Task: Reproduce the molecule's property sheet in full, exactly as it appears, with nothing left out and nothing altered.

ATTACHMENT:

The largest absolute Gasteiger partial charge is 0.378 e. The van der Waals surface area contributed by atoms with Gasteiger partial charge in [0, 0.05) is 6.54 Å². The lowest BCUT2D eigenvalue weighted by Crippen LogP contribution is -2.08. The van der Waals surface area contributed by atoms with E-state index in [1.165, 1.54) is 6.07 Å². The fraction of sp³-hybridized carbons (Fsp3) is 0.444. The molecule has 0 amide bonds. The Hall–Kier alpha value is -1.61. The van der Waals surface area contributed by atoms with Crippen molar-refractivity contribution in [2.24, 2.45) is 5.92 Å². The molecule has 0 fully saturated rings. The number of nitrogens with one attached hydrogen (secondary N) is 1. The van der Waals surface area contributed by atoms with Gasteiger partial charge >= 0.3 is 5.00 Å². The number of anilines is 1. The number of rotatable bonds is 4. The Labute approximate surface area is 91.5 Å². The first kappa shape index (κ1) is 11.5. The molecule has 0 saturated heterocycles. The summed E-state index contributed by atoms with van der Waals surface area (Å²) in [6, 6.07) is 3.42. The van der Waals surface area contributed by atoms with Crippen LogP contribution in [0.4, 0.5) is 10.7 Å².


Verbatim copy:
The largest absolute Gasteiger partial charge is 0.378 e. The van der Waals surface area contributed by atoms with Gasteiger partial charge in [0, 0.05) is 6.54 Å². The lowest BCUT2D eigenvalue weighted by Crippen LogP contribution is -2.08. The van der Waals surface area contributed by atoms with E-state index in [1.165, 1.54) is 6.07 Å². The fraction of sp³-hybridized carbons (Fsp3) is 0.444. The molecule has 0 amide bonds. The Hall–Kier alpha value is -1.61. The van der Waals surface area contributed by atoms with Crippen molar-refractivity contribution in [2.24, 2.45) is 5.92 Å². The molecule has 0 fully saturated rings. The number of nitrogens with one attached hydrogen (secondary N) is 1. The van der Waals surface area contributed by atoms with Gasteiger partial charge >= 0.3 is 5.00 Å². The number of anilines is 1. The number of rotatable bonds is 4. The Labute approximate surface area is 91.5 Å². The first kappa shape index (κ1) is 11.5. The molecule has 0 saturated heterocycles. The summed E-state index contributed by atoms with van der Waals surface area (Å²) in [6, 6.07) is 3.42. The van der Waals surface area contributed by atoms with Crippen LogP contribution in [0.4, 0.5) is 10.7 Å².